A Trove of New Books Celebrate the Hidden Depths of Swimming
Circa 1950s: Woman Sun Bathing On Green Mat By Edge Side Of Pool Water Recline Holding Beach Ball By Her Side Relax. © H. Armstrong Roberts / Getty Images
Whether it’s a municipal pool, a secluded backyard oasis or that moment when you first crest the hill and see the lake, there’s just something about water. Because with water, there’s the promise of swimming.
Whether it’s front crawl or breaststroke or luxuriating skyward with a backstroke you stretch out and the desk slouch unfurls. The buoyancy of the liquid medium offers total relaxation. In the streamlined gliding moment after every stroke toward the horizon edge there is a feeling of forever — until the next stroke. And the next. The strokes multiply. The rhythm of the horizontal pace timed with breathing patterns becomes meditative.
With the addition of goggles, the underwater view changes — and with it, perspective. In a swimming pool (or as the outdoor ones are called in Europe, lido) looking up at the sky through the veil of the surface, the clear blue turns into silvered bubbles, like mercury glass. In wild swimming, there’s the shock of the cold water that leaves you alone with your thoughts and urges you to push through them, to the inky dark depths beyond.
“When you enter the water, something like metamorphosis happens,” Roger Deakin wrote in Waterlog, still a pillar of the swim-noir genre. “Leaving behind the land, you go through the looking-glass surface and enter a new world, in which survival, not ambition or desire, is the dominant aim.” There’s a simplicity and peacefulness to that survival, that buoyancy that cuts across class and age and has no judgment. Because the social conventions around the water have varied through history, but water itself remains indifferent.
Many have before and after Deakin have written eloquently about swimming but the more recent literature of swimming zeroes in on the female experience, with the activity as a means of recapturing one’s true identity. In Gillian Best’s novel The Last Wave (House of Anansi) for example, a young wife and mother in the 1940s escapes domestic drudgery and even stops attending religious services (“this is the only church I need”) because of her obsessive devotion to swimming. “Nothing could keep her from the sea because it was her answer to everything … The sea, for my mother, would make it all better.” Breaking the surface of the water also offers the welcome relief of the solitude and isolation in Claire Fuller’s Swimming Lessons (House of Anansi) — another reluctant matriarch inexorably drawn to the sea, this time in Dorset, and passages that deal with water and evoke this quality of it.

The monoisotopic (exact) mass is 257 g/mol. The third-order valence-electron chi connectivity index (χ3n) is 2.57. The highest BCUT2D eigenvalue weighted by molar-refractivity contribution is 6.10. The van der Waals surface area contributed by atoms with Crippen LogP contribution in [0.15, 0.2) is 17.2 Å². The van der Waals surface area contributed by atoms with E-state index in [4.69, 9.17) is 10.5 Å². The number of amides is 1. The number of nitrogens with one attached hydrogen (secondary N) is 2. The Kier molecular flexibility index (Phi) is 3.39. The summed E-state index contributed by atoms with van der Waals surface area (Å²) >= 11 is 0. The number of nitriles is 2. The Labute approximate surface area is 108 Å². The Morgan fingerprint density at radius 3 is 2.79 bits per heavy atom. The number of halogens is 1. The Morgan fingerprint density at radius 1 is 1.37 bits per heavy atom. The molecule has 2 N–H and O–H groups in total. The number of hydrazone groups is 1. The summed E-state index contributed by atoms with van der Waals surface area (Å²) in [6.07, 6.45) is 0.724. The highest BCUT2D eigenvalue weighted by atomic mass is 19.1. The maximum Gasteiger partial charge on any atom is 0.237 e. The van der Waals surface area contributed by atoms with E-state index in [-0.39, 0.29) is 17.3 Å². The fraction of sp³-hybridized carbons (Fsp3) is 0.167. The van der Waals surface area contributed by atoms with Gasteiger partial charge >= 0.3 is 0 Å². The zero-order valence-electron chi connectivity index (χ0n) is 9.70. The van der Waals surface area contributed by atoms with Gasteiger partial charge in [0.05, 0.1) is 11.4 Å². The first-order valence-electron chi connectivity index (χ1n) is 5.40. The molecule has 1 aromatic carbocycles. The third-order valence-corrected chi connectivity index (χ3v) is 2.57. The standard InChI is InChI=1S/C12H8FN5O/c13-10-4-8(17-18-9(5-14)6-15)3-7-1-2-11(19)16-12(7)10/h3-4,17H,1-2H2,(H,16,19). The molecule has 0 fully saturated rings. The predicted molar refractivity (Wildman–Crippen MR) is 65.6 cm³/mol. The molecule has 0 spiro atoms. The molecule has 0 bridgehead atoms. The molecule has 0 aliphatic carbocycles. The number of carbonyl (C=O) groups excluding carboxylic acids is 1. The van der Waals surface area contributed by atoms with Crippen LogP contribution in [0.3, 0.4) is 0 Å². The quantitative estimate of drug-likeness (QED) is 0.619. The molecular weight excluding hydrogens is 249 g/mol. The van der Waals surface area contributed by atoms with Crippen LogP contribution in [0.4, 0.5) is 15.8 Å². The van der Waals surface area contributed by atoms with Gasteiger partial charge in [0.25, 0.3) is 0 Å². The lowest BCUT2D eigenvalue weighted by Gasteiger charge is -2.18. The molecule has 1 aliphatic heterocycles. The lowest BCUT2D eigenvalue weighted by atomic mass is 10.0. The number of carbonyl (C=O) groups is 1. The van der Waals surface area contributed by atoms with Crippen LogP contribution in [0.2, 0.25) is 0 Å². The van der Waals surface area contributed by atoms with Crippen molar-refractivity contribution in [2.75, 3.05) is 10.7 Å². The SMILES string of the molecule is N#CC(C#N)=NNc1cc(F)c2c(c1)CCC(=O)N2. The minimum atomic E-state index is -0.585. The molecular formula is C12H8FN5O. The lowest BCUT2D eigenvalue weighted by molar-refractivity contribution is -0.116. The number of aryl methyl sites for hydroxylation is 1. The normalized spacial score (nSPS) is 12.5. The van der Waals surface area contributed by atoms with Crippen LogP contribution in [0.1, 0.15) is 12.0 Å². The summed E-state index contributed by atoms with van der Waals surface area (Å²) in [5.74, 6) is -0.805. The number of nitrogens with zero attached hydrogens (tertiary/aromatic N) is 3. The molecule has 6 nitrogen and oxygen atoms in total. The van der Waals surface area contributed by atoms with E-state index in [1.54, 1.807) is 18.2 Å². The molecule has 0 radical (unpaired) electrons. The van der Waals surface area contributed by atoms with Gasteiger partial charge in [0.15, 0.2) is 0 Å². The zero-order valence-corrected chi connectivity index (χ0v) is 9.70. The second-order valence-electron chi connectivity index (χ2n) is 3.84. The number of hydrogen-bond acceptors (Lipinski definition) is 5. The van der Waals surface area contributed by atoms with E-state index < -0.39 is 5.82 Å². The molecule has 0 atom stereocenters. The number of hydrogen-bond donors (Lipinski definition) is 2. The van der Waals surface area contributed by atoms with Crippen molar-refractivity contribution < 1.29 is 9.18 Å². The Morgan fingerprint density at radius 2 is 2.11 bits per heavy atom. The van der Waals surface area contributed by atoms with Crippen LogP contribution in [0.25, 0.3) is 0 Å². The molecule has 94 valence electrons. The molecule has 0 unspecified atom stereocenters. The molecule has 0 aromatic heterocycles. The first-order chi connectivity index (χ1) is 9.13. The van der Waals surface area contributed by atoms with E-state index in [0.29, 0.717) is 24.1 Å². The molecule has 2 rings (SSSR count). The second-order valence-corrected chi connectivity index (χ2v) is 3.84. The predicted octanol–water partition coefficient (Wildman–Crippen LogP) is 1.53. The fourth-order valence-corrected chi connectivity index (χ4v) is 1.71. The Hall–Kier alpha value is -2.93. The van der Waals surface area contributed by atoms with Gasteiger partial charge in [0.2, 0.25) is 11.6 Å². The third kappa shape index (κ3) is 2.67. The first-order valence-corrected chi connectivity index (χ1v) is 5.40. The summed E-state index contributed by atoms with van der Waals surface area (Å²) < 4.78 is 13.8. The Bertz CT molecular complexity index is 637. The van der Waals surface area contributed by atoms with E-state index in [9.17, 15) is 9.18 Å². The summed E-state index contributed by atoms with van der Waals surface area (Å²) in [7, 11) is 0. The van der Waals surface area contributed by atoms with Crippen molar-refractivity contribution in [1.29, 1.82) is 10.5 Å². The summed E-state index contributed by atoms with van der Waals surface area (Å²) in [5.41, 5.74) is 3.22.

In 1918, Australian swimmer and silent film star Annette Kellerman published the How to Swim manual, touting it as the best sport for women because it supposedly expresses innate femininity, elegance and grace. Kellerman was wrong: swimming is the best sport in the world for women because it’s magic. It’s meditation. And that has nothing to do with body confidence. Women in water is the one place there can be no so-called second shift, no multi-tasting — the focus is on feeling yourself in your body. It’s entirely free of duty.
At least one thing Kellerman got right: “Swimming cultivates Imagination.” Joints and muscles are submerged in water but so is the brain, and the activity has mental health benefits. The flashes of dappled light bring with them a calm that can quell anxiety. Last summer an independent study commissioned by Swim England touted the health and well-being benefits of water, not only for those with long-term health conditions; it also found evidence of helping the elderly stay physically and mentally fit. For her compendium The Mermaid Handbook, Carolyn Turgeon revisited several of the former teenage ‘mermaids’ who worked at Florida’s Weeki Wachee Springs 1950s theme park. “All these aging women talked about that weightlessness in the water, of going into the water and feeling like they were 17 again,” Turgeon told me of her interviews with the women, now all in their sixties and beyond. “It’s in a way you don’t feel on land. That sort of magic quality where you don’t have age is appealing.”
“Rosemary is 86 but in the water she is ageless,” Libby Page writes in heartwarming new novel The Lido (Simon & Schuster) about the intergenerational friendship between a lonely young journalist and a seasoned octogenarian swimmer. They bond over the transformational effects of swimming when their Brixton community lido is threatened with closure. At one time there were nearly seventy such lidos London. In the recent movie Finding Your Feet starring Imelda Staunton and Celia Imrie about sisters and second chances, they swim in one of them. The famous Kenwood ladies’ pond on Hampstead Heath (also a favourite of North Londoners like Emma Thompson and Helena Bonham Carter) becomes emblematic of Imrie’s free-spirited sexagenarian character.
Winner Of Female Diving Contest Blandine Fagedet at the Swimming Pool Georges Vallerey In Paris, 1962. (Photo by Keystone-France/Gamma-Rapho via Getty Images)